Every person has a different idea about how they want to live in their retirement years. The first step is to set the stage since each lifestyle will require a different action plan to accomplish the goal. Next, let`s set some time aside with yourself and/or your partner to define what type of lifestyle you want to have in your retirement.

Step 2: Create a financial plan

The following logical step is to meet with a financial adviser and create a plan. The adviser will assist you with three things: review your current finances, estimate annual income needed for the lifestyle of your choice and propose a financial plan on how to get there. Well organized, written financial plan will keep you motivated, focused and accountable to your future goals.

Step 3: Earn more and spend less

This seems like a no-brainer, but it is easier said than done. What tends to happen is when we have low income, and we learn to be frugal. Most of us know how to live on a very low income, we have done it for many years! We don`t eat out and we cut costs in every possible way. Over time as a family, we start earning more money and little by little our expenses rise as well. Don`t fall into the trap. We will discuss more tools and techniques in future posts on how to earn more and spend less.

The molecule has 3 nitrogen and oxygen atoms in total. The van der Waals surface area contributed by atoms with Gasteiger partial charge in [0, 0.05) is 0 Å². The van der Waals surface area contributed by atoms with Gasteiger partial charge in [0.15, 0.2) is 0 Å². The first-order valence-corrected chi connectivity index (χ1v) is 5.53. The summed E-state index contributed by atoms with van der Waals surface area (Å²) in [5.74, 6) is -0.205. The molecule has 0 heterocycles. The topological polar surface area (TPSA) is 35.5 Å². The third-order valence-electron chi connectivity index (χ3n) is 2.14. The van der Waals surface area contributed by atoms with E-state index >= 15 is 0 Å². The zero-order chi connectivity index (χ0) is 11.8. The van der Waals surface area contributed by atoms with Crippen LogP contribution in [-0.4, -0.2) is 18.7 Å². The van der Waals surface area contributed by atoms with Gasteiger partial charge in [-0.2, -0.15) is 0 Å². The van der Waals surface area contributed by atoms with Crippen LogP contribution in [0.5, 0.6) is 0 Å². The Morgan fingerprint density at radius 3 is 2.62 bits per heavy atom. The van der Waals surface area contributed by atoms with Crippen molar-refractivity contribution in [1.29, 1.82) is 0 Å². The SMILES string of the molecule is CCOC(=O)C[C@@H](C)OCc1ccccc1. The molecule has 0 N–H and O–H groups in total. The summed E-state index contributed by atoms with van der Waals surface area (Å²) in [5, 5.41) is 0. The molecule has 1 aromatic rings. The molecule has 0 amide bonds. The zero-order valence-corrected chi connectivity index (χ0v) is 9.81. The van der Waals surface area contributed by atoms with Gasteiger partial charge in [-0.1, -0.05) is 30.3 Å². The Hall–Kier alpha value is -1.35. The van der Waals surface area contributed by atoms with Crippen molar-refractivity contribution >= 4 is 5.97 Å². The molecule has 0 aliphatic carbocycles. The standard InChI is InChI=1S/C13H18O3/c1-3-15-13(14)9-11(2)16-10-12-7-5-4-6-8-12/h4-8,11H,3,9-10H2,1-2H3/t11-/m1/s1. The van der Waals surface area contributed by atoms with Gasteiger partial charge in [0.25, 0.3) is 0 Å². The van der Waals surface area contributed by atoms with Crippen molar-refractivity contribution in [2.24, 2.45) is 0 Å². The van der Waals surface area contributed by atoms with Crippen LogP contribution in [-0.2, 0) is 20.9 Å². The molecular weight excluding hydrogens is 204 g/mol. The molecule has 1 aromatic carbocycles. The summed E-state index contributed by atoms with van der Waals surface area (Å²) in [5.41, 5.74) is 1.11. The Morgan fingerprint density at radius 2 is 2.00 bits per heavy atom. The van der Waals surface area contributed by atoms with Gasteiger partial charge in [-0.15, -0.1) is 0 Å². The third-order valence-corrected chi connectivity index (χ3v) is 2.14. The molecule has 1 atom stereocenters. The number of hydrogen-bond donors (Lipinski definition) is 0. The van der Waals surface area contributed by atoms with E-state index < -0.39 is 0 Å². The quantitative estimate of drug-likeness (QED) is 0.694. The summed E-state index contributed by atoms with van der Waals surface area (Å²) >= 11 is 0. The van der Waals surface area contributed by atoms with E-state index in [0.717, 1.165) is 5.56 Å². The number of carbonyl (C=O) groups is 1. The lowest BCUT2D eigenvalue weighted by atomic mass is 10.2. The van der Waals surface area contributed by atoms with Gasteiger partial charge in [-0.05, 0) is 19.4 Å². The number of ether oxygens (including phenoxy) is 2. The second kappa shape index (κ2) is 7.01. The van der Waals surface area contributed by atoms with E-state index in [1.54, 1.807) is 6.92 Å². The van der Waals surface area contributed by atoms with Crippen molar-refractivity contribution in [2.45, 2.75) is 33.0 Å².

For now, let`s commit to a frugal living. Starting today, do your best to eliminate all frivolous spending, such as expensive and frequent vacations, dining out, expensive clothing and new cars. Your frugality today will pay off for decades in your early retirement.

Step 4: Start to invest earlier

They say- timing is everything. It definitely holds true for early retirement.

There are two commons myths about investments. The myths are: you must have extensive knowledge of stock trading and you need a lot of money to start investing. In fact, neither one of those believes are accurate. You can start investing earlier by using simple strategies and with a small amount of cash. We will discuss the strategies and how to get started in our future posts.